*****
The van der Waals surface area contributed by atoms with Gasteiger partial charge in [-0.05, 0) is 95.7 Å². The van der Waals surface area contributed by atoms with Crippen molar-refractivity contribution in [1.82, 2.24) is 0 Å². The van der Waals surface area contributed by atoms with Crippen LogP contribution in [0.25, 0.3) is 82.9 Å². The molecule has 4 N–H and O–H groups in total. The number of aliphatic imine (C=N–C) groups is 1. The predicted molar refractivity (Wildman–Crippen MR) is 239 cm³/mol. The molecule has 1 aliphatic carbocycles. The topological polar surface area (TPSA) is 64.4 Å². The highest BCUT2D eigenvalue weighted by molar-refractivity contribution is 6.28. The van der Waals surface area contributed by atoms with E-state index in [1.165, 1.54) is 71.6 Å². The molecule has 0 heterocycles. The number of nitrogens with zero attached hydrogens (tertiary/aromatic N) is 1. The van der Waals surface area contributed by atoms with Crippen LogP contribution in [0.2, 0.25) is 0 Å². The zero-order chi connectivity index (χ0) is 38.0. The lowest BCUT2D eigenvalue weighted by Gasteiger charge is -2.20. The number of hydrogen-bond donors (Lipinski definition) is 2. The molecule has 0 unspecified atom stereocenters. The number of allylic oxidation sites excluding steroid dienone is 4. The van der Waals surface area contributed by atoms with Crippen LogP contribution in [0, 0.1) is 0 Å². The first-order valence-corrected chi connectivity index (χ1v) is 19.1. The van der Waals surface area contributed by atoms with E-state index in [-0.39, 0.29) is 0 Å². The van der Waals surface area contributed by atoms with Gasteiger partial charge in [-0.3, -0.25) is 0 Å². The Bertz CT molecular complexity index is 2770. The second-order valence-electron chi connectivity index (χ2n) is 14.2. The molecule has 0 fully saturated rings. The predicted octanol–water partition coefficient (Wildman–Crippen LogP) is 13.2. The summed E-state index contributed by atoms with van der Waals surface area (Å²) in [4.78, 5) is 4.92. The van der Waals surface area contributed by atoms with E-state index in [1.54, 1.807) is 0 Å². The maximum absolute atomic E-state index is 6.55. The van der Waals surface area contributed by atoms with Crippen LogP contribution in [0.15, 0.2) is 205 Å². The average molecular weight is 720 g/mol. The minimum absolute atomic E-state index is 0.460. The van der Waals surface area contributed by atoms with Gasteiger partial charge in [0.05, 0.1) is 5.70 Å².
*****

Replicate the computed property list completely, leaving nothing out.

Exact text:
The van der Waals surface area contributed by atoms with Gasteiger partial charge in [-0.05, 0) is 95.7 Å². The van der Waals surface area contributed by atoms with Crippen molar-refractivity contribution in [1.82, 2.24) is 0 Å². The van der Waals surface area contributed by atoms with Crippen LogP contribution in [0.25, 0.3) is 82.9 Å². The molecule has 4 N–H and O–H groups in total. The number of aliphatic imine (C=N–C) groups is 1. The predicted molar refractivity (Wildman–Crippen MR) is 239 cm³/mol. The molecule has 1 aliphatic carbocycles. The topological polar surface area (TPSA) is 64.4 Å². The highest BCUT2D eigenvalue weighted by molar-refractivity contribution is 6.28. The van der Waals surface area contributed by atoms with E-state index in [1.165, 1.54) is 71.6 Å². The molecule has 0 heterocycles. The number of nitrogens with zero attached hydrogens (tertiary/aromatic N) is 1. The van der Waals surface area contributed by atoms with Crippen LogP contribution in [0.2, 0.25) is 0 Å². The zero-order chi connectivity index (χ0) is 38.0. The lowest BCUT2D eigenvalue weighted by Gasteiger charge is -2.20. The number of hydrogen-bond donors (Lipinski definition) is 2. The molecule has 0 unspecified atom stereocenters. The number of allylic oxidation sites excluding steroid dienone is 4. The van der Waals surface area contributed by atoms with Crippen LogP contribution in [0, 0.1) is 0 Å². The first-order valence-corrected chi connectivity index (χ1v) is 19.1. The van der Waals surface area contributed by atoms with E-state index in [-0.39, 0.29) is 0 Å². The van der Waals surface area contributed by atoms with Gasteiger partial charge in [-0.3, -0.25) is 0 Å². The Bertz CT molecular complexity index is 2770. The second-order valence-electron chi connectivity index (χ2n) is 14.2. The molecule has 0 fully saturated rings. The predicted octanol–water partition coefficient (Wildman–Crippen LogP) is 13.2. The summed E-state index contributed by atoms with van der Waals surface area (Å²) in [4.78, 5) is 4.92. The van der Waals surface area contributed by atoms with E-state index in [1.54, 1.807) is 0 Å². The maximum absolute atomic E-state index is 6.55. The van der Waals surface area contributed by atoms with Crippen LogP contribution in [0.15, 0.2) is 205 Å². The average molecular weight is 720 g/mol. The minimum absolute atomic E-state index is 0.460. The van der Waals surface area contributed by atoms with Gasteiger partial charge in [0.05, 0.1) is 5.70 Å².